- This next dialog box will inform you that you are RIPPING the dvd, if you wish to COPY the dvd straight up to a Dual Layer DVD-R, then select “Open Copy DVD Dialog
- If you choose to COPY the disc, this next screen will come up (see below). What you are to do here is select the source and destination, typically the movie disc and the DVD-RW drive, respectively.
- Follow the prompts and it should burn your DVD fine. Keep in mind K3B burns DVDs as DUAL LAYER, so that is why I go on to explain how to rip the “main title” or “main movie” only with K3B and also K9copy (below)
- This next screen is the screen you will see if you choose to open the DVD RIP dialog box. Right click the title you wish to rip, most likely “Title 1”. You will know its the main movie, as it is likely the largest file size
- K9copy is your best friend when it comes to ripping a DVD from DVD9 to DVD5 (which will be covered in a later segment) and what we will talk about here, namely ripping the main title of a film and burning it
- First thing, install the program in your respective distribution. If Ubuntu this would be “sudo apt-get install k9copy” or in Arch Linux, “pacman -S k9copy.
- If you are using a minimalist distro such as Gentoo or Arch Linux, its a very GOOD idea to install these dependencies: (dvdauthor ffmpeg hal kdebase-runtime libdvdnav mplayer xine-lib). If you don’t desktop and program icons may not display properly, or the program may malfunction
- This is the main screen:
- What I do here, and no offense to “elitist” persona, is open up the “wizard” (located on the main toolbar)
- Choose the source drive, hit next and you will see this screen:
- All you have to do here is specify if you want it to: burn to a disc, save to .iso disc image format, or copy to a folder on your respective machine. Typically we just want to burn to the DVD-R disc, so select that. Don’t worry about the options below, such as “Rip and Encode” as for normal use this is not necessary.
- Hit “next” to start analyzing the disc and begin copying! If you receive a message to insert a DVD-R disc, and you know it is in the drive, just hit “Ok”
That’s it for “Programs Gallery” today. Hope you enjoyed the tutorial, leave some feedback, I don’t mind. It will help me be more complete in the future.
There are many times when I install or try out a new distro and wonder, hmmm what apps do I need first? Well the basic needs come first right? If your a programmer you go for the programming apps, multi-media user you go for the video playing or music playing apps. Keep in mind, most of these apps are made for debian, and the commands I list are for debian/Ubuntu, but they can be obtained for Red Hat / Slack based systems most likely. These apps are in no particular order.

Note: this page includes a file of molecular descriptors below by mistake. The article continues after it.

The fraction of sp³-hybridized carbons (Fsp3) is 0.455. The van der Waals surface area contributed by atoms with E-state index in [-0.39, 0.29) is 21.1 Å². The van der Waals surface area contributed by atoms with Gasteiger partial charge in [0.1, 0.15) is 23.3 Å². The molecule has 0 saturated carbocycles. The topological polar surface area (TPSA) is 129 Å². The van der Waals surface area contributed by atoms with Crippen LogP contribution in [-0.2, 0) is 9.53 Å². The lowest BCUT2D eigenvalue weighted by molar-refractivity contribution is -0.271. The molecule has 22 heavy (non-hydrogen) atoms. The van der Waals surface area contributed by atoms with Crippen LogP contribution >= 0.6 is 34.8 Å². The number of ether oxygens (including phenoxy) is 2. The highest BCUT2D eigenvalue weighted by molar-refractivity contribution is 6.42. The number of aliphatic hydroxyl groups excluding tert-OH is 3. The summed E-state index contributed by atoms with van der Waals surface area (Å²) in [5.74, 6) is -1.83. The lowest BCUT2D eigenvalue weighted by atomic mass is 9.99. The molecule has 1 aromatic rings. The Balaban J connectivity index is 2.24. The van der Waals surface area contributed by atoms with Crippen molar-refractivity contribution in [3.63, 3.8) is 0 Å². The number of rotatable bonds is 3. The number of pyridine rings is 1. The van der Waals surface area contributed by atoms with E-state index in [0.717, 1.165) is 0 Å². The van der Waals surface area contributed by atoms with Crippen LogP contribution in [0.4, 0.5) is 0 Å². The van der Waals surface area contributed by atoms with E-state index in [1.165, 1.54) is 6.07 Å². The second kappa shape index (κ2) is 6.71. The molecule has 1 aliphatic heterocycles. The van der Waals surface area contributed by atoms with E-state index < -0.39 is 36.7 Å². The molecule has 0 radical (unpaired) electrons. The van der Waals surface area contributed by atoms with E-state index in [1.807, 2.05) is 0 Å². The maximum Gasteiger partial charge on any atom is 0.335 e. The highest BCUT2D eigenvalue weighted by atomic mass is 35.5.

Number 1: VLC
- Why install proprietary codecs when one open source player can play anything? VLC is an amazing media player, designed mainly for video, but it can play anything. I have rarely had an occasion where VLC could not play something. The App can be installed via Add/Remove , Synaptic Package Manager, or via terminal by typing “sudo apt-get install vlc“
Number 2: Pidgin/GAIM (old school name)
- While this app is included with most distros, it is one no Linux user can be without. If one app can handle so many protocols, what else could you need? Having all your messaging programs combined into one is great, isn’t it? This program can also be installed via Add/Remove, Synaptic Package manager, and via terminal by typing “sudo apt-get install pidgin”
Number 3: Mozilla Firefox
- Also included with most distros, Firefox is an invaluable browser for Linux users. With its wealth of add-ons and amazing speed, firefox is a must have app. This program can also be installed via Add/Remove, Synaptic Package manager, and via terminal by typing “sudo apt-get install firefox“
Number 4: Mozilla Thunderbird
- Let’s face it, evolution is not the favorite among Linux Users. So, Thunderbird is typically the Mail Client of choice. This program can also be installed via Add/Remove, Synaptic Package manager, and via terminal by typing “sudo apt-get install thunderbird“
Number 5: Audacious
- For windows users, nothing beat Winamp. It was the king. When windows converts started using Linux they craved an app that could deliver the same GUI and features their beloved Winamp. This program can also be installed via Add/Remove, Synaptic Package manager, and via terminal by typing “sudo apt-get install audacious” See my post about the Audacious EQ
Number 6: K3B
- Your disc burning program of choice for Linux may differ from mine, but for all around burning, you can’t beat K3B, its as close as the non-free Nero Linux 3 as you can get. This program can also be installed via Add/Remove, Synaptic Package manager, and via terminal by typing “sudo apt-get install k3b”
Number 7: Open Office
- Currently in its 3.0 release version, Open Office is the must have office application for Linux. Its closely following cousin Star Office, may not be around much longer as of 2009. Reading .doc and .docx, it is a fantastic program. Be sure to install the Microsoft Core Fonts, that include Times New Roman. This program can also be installed via Add/Remove, Synaptic Package manager, and via terminal by typing “sudo apt-get install openoffice”
Number 8: Wine
- It a solid fact, if you want to get a popular Windows app to possibly 🙂 work on Linux, Wine one of the easier, and best best you have. While its commercial cousin, Crossover Linux, has better application support, Wine is free and open source, not a paid program such as Crossover Linux. This program can also be installed via Add/Remove, Synaptic Package manager, and via terminal by typing “sudo apt-get install wine”
Number 9: gFTP
- If you need to grab some files off your SFTP server, you can use many apps. FireFTP via Firefox, Filezilla, or my personal favorite, gFTP. While somtimes unstable, I have never had a personal problem with the application. This program can also be installed via Add/Remove, Synaptic Package manager, and via terminal by typing “sudo apt-get install gftp-common && apt-get install gftp–gtk“
Number 10: Bittorrent
- For nostalgic reasons, many choose to still run the original Bittorent application for their torrenting pleasures, sure Transmission, and lots of other apps work great, but hey, I get a fuzzy feeling when I use my old pal, Bittorent 🙂 This program can also be installed via Add/Remove, Synaptic Package manager, and via terminal by typing “sudo apt-get install bittorrent“